Creativity is a remix: How Suzanne Collins wrote The Hunger Games

Mar 27, 2014

Kirby Ferguson’s classic Everything is a Remix project has hopefully disproved the myth that creativity descends from the heavens and that art is only “authentic” when it’s completely original.

Artists borrow. Artists recombine different influences, find interesting intersections in the well-travelled roads of culture; they invite us to see a familiar world with new eyes.

I’ve long been a fan of Suzanne Collins’ The Hunger Games trilogy, and when I learned about how she came up with her idea for the trilogy, I knew I should share it with you all as one more inspiring story about how creativity really works.

And they say watching TV is bad for you…

Collins got the idea for The Hunger Games while flipping channels.

“I was channel surfing between reality TV programming and actual war coverage when Katniss’s story came to me,” Collins told Scholastic. “One night I’m sitting there flipping around and on one channel there’s a group of young people competing for, I don’t know, money maybe? And on the next, there’s a group of young people fighting an actual war. And I was tired, and the lines began to blur in this very unsettling way, and I thought of this story.”

Note how she talks about “the lines” blurring; she’s talking about the lines of categories and divisions we habitually make between things, events, and places. When these slip, when things that don’t normally go together are put together, interesting things happen. Like Steampunk. Like Platform 9¾. Like a thousand great ideas.

The values that drive us: remixing childhood influences

Collins’ beliefs about war and violence and the anesthetizing effect of the news, which are the ethical backbone of The Hunger Games trilogy, were seeded in Collins’ childhood.

Collins talks about the influence her father had on her portrayals of war: “When I was a kid, he was gone for a year in Viet Nam. It was very important to him that we understood about certain aspects of life. So, it wasn’t enough to visit a battlefield, we needed to know why the battle occurred, how it played out, and the consequences. Fortunately, he had a gift for presenting history as a fascinating story. He also seemed to have a good sense of exactly how much a child could handle, which is quite a bit.”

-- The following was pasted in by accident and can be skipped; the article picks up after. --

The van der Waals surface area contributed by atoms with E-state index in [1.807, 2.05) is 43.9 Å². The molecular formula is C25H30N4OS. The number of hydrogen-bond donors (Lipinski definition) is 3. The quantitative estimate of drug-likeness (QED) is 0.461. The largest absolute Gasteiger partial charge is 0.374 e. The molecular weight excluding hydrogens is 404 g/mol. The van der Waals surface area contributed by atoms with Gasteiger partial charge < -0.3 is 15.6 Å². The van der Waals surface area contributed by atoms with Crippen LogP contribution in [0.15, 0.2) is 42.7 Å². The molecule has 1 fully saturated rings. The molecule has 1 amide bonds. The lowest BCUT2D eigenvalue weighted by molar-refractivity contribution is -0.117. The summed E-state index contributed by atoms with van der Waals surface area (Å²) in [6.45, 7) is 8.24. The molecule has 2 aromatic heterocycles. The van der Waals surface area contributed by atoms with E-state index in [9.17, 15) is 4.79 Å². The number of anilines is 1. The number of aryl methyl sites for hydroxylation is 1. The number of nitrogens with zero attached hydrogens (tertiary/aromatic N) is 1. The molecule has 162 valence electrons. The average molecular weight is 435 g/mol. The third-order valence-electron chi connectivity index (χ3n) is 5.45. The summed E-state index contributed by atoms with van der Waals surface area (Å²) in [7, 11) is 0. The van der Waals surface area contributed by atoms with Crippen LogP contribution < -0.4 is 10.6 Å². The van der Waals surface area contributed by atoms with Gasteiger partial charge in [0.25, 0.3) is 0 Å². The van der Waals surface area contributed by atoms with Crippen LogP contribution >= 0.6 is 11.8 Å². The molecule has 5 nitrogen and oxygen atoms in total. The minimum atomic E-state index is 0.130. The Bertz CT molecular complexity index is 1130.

She believes that her portrayals of starvation and economic disparity were also influenced by her father, who grew up in the Depression.

Filling in the details

Writers, artists, and all kinds of creative people know that while the initial idea or vision is often the heart of a project (and the driving motivation to finish it), it’s really the details of the project -- a certain side character, a type of serif, a few squares of color -- that make the difference between that final product fulfilling that initial vision or not.

These details are also remixes of our daily experiences. Here are some details about Suzanne Collins’ life that readers will surely recognize as influences in her writing:

  • Her father was knowledgeable about edible plants and would go into the woods to collect them.
  • She was trained in sword fighting.
  • Some of her favorite novels as a teen were Lord of the Flies by William Golding and Slaughterhouse-Five by Kurt Vonnegut.

Freelancers, have you ever thought about how you come up with ideas? Do you think that, like Collins, your best ideas come from the blurring or blending of two or three things?

Lead photo by Carissa Rogers on Flikr